You have good reason to be frustrated but I commend you for being an active patient and asking very good questions. You are in good company. Up to 70% of patients with hypertension (high blood pressure) ARE NOT adequately controlled. The target blood pressures have been defined by the American Heart Association as a systolic (upper number) < 140, preferably <130 and a diastolic (lower number) < 90. On the other hand, given the number of anti-hypertensive drugs available, nearly all patients SHOULD be able to eventually achieve good control. That said, it often requires a lot of trial and error and up to 3-4 drugs. Obviously lifestyle changes are very important as well, including lowering your intake of salt (sodium), exercising and controlling your weight. As difficult as it might be in some patients, getting good control of one’s blood pressure is critical to protect you from the risk of stroke, heart disease and other serious conditions.
There are several categories of drugs to treat hypertension, each acts in a different way and may be more or less effective in a given person. Some drugs are more or less effective by race. Each drug has a range of dosages. The most common types of drugs are:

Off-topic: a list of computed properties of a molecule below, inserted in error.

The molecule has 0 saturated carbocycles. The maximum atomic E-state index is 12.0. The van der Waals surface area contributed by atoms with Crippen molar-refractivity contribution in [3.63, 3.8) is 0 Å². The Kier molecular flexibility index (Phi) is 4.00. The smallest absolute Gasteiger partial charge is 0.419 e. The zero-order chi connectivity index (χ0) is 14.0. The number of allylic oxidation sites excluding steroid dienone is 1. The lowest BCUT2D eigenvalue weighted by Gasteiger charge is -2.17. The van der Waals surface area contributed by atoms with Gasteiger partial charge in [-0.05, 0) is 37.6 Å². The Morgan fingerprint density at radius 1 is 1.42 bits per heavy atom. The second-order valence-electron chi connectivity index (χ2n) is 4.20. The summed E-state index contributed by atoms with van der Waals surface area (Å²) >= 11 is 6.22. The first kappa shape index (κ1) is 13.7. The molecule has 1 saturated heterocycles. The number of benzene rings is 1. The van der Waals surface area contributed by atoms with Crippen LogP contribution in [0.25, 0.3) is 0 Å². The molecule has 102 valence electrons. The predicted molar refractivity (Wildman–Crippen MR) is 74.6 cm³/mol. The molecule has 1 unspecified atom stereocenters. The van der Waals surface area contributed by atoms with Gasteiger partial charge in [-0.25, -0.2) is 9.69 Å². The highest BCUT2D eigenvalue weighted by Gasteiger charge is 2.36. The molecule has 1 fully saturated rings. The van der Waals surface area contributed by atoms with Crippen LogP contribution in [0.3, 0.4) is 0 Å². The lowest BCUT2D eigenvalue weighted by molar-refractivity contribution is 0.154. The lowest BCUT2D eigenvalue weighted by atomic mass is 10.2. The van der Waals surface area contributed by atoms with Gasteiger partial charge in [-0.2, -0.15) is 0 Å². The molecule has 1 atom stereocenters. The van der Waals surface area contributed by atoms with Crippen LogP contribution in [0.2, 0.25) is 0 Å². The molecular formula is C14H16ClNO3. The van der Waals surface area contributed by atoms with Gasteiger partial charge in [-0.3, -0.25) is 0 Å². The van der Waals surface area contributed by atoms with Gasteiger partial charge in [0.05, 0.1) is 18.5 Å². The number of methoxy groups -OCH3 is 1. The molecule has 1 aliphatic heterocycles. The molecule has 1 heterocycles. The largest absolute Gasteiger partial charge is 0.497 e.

ACE Inhibitors (ACEI)
ARB’s (similar to ACEI)
Beta Blockers (BB)
Calcium Channel Blockers (CCB)
Diuretics (water pills)
You are on a low dose of an ACEI (Mavik 1mg, typical range 1-4 mg), a low to medium dose of a CCB (Diltiazem 120, typical range 120-240 mg) and a low dose of a double diuretic (Spirozine 12.5/12.5, typical range 25/25 to 50/50). So, overall, you are on a low dose of three types of drugs. There is room to increase each, there are many alternatives within each category and there are other categories, (e.g. BB’s), that you are not on. I recommend that you continue to work with your doctors on increasing doses and trying different combinations of medications until your blood pressure is consistently under 140/90 and preferably under 130/85. It is absolutely critical to get things under control so don’t be satisfied until you are consistently in range.
Some people simply have different reactions to different drugs. You were initially without symptoms despite a blood pressure of 210 so it is reasonable for you to wonder if your not feeling well may partly be related to the specific drugs you are on. If your blood pressure is better but you still feel lousy don’t assume you have to live that way. Ask your doctor to consider further adjustments to your medication.
Finally, there is a condition known as REFRACTORY HYPERTENSION. It is defined as a blood pressure of >140/90 despite the maximum dose of at least 2-3 drugs. As frustrated as you are, you don’t qualify yet because you are still on relatively low doses of the medications. If after further work you find that your blood pressure is still high on high doses of at least 2-3 drugs then you need be evaluated further for a variety of unusual conditions that can cause refractory hypertension. These include renal artery stenosis, several hormonal conditions, sleep apnea, etc. Each has specific testing and treatment regimens.
Hope that helps.